CASE STUDY:
Nationwide Distribution Centers

WPNI: Wet Pipe Nitrogen Inerting

Project Background

A distribution company with a nationwide footprint contacted ECS in 2016 to find a way to quantify the risk the aging fire sprinkler systems posed throughout the portfolio of their properties. 

The prior year, two of their locations experienced a significant number of leaks on the wet pipe systems, resulting in a large expenditure on emergency repair calls, property damage, disruption of business, and ultimately replacement of the system piping.

To be able to better forecast future capitol expense required to repair or replace sprinkler piping, they contracted ECS to perform corrosion assessments on twelve (12) of there locations. These investigations were preformed in the span of several weeks and looked at representative samples of 92 wet systems protecting the various facilities.

This provided a unique view of the factors that lead to accelerated corrosion in wet system piping and gives building owners the ability to focus limited resources on addressing those systems that are most likely to develop leaks first.

Assessment of the Corrosion Damage

The buildings selected for the corrosion investigations ranged from 5-44 years in age. Surprisingly, the age of the system piping did not directly correlate to the severity of the corrosion found. Rather, the two primary factors influencing the amount of metal loss found was the system design/layout and the amount of activity the system had seen since the initial install. The design/layout of the systems can be grouped into three categories:

  • Flat system, with little to no pitch on the branch line or main piping
  • Pitched system, with the branch lines running upslope and terminating at the roof/system peak
  • Pitched system, with the branch lines running flat, parallel to the slop of the roof

Flat System, Little to no Pitch to System Piping

Those systems that had experienced the least amount of corrosion, including the oldest 44-year-old systems, were installed relatively flat. This configuration results in trapped air being spread throughout the system, rather than localized to any one point. While corrosion still occurs, the metal loss is spread out throughout the system, limiting the severity of resulting oxygen corrosion.

14 Year Old Flat System


Figure 1: 14-Year-Old Flat System - Pocket of
Trapped Air in Branch Line with Limited Corrosion

15 Year Old Pitched System
Figure 2: 15-Year-Old Pitched System – Large
Pocket of Trapped Air at System High Point

Pitched System, Branch Lines Running Up Slope

The most significant metal loss was found in those systems whose branch lines followed the slope of the building's roof and terminated at a system high point. This configuration allows all the trapped air in the system to migrate and accumulate at the end of the branch lines, resulting in highly localized corrosion. While this leaves the rest of the system primarily water-filled and in good condition, a leak will develop very quickly at the air/water interface near the system high point where water meets air.

 

Pitched System, Branch Lines Run Flat Parallel to the Slope of the Roof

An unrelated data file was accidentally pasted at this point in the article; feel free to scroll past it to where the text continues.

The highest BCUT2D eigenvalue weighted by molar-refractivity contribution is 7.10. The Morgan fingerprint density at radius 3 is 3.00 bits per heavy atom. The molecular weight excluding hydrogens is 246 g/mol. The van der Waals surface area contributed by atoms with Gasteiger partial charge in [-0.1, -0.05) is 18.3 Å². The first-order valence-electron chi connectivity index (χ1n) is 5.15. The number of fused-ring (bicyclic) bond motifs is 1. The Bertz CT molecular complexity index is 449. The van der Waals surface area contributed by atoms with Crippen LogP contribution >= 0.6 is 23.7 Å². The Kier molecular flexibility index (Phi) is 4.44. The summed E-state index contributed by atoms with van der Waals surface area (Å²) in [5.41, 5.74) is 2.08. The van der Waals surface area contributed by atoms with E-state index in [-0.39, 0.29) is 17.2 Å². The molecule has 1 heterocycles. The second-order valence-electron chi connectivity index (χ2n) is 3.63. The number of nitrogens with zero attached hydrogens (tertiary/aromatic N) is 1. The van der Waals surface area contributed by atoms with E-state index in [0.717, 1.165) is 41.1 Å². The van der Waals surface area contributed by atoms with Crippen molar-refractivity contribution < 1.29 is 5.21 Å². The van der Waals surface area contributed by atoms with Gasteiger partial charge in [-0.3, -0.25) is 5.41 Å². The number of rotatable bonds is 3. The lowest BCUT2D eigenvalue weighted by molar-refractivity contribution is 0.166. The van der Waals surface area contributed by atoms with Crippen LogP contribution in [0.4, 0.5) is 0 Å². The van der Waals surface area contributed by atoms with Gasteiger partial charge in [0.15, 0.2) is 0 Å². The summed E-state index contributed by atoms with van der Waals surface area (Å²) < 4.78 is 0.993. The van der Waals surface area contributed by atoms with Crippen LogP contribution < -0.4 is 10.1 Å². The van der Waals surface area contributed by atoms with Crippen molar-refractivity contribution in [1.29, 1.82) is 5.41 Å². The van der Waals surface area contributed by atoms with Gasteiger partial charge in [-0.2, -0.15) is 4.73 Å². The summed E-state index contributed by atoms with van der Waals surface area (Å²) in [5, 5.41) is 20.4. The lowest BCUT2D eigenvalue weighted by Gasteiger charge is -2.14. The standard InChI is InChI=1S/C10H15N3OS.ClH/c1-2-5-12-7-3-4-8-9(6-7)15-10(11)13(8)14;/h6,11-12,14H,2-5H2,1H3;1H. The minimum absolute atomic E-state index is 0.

A third subset of systems are those that follow the pitch of the roof, but the branch lines run flat parallel to this pitch. When the lines are fed by riser nipples off the top of the main, every branch line will act to trap air. However, those branch lines closer to the peak of the system will contain a larger pocket of trapped air.

The last factor that heavily influences to the severity of corrosion in wet system piping is the frequency with which it is drained and filled. The primary ingress of fresh air into the system piping occurs during drain downs. Those systems that had been relatively untouched since initial install appeared to be in excellent condition, while those that had undergone large scale tenant modification projects that required frequent draining and filling had experienced significant metal loss.

28 Year Old Low Branch Line-1
Figure 3: 28-Year-Old System - Low Branch
Line, Small Pocket of Trapped Air
28 Year Old High Branch Line
Figure 4: 28-Year-Old System - High Point
Branch Line, Large Pocket of Trapped Air
 
17 Year Old Sample-corrosion Internal corrosion after sandblasting, pipe sample from 2016 assessment (17-year-old sample)

Final Takeaways

Based on the findings of the corrosion investigations, partial pipe replacement was performed in two (2) of the facilities to remove the most damaged piping at the system high point. Eight (8) of the facilities that had experienced moderate corrosion opted to nitrogen inert their wet pipe systems to completely remove oxygen from the piping network and halt ongoing corrosion. The installation of automatic air vents was planned on the remaining facilities to limit future corrosion. No leaks have been reported since the corrosion control strategies were implemented.

Regardless of system layout and activity, the primary method for preventing corrosion in wet pipe systems is to remove oxygen from the piping before it can cause corrosion.

The installation of automatic air vents can exhaust large amounts of trapped air, or ECS’s Wet Pipe Nitrogen Inerting (WPNI) protocol can be used to completely remove all oxygen from the piping network, virtually eliminating future corrosion.

Get Your Project Started with ECS Today

Learn More